From the Encyclopedia Britannica
ANARCHISM (from the Gr. ἄν, and αρχος, contrary to authority), the name given to a principle or theory of life and conduct under which society is conceived without government - harmony in such a society being obtained, not by submission to law, or by obedience to any authority, but by free agreements concluded between the various groups, territorial and professional, freely constituted for the sake of production and consumption, as also for the satisfaction of the infinite variety of needs and aspirations of a civilized being. In a society developed on these lines, the voluntary associations which already now begin to cover all the fields of human activity would take a still greater extension so as to s... (From : Anarchy Archives.)
To Gandhi. I have just received your very interesting letter, which gave me much pleasure. God help our dear brothers and coworkers in the Transvaal! Among us, too, this fight between gentleness and brutality, between humility and love and pride and violence, makes itself ever more strongly felt, especially in a sharp collision between religious duty and the State laws, expressed by refusals to perform military service. Such refusals occur more and more often. I wrote the 'Letter to a Hindu', and am very pleased to have it translated. The Moscow people will let you know the title of the book on Krishna. As regards 're-birth' I for my part should not omit anything, for I think that faith in a re-birth will never restrain mankind as much as f... (From : Anarchy Archives.)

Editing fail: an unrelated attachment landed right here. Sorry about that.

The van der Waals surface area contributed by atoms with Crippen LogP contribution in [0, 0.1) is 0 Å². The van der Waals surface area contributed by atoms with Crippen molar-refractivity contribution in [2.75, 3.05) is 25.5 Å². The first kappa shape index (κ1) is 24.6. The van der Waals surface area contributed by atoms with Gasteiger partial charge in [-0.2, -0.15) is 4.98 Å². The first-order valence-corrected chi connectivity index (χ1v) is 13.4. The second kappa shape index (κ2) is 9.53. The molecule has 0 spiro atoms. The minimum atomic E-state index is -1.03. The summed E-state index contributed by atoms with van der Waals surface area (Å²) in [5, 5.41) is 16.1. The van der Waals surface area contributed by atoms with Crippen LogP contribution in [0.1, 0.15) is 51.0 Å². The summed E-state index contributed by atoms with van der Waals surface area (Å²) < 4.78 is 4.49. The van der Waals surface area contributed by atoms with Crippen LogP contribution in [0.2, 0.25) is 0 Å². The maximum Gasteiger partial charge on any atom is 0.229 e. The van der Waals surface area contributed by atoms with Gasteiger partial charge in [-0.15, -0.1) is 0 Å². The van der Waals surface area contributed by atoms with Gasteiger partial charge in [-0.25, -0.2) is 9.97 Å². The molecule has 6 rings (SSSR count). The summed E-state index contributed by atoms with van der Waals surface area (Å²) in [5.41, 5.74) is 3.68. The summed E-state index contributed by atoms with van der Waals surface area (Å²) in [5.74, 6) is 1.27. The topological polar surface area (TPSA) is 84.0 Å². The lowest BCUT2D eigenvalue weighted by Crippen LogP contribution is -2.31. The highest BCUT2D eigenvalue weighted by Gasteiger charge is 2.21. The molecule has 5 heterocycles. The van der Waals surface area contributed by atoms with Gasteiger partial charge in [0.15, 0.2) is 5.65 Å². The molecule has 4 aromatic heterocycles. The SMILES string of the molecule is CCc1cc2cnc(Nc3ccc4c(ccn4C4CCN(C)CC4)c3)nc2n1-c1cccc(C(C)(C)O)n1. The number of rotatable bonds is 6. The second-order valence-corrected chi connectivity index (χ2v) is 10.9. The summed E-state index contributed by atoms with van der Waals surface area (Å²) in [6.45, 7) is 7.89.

These unfortunate necessitous ones ranged themselves in my mind under three heads: First, those who had lost former advantageous positions, and who were waiting to return to them (such men belonged to the lowest as well as to the highest classes of society); Secondly, women of the town, who are very numerous in these houses; and Thirdly, children. The majority of those I found, and noted down, were men who had lost former places, and were desirous of returning to them, chiefly of the better class, and government officials. In almost all the lodgings we entered with the landlord, we were told, “Here we need not trouble to fill up the card ourselves: the man here is able to do it, provided he is not tipsy.” Thus summoned by Iván Fedotitch, there would appear, from some dark corner, the once rich nobleman or official, mostly drunk, and always half-dressed. If he were not drunk, he willingly undertook the task: he kept no...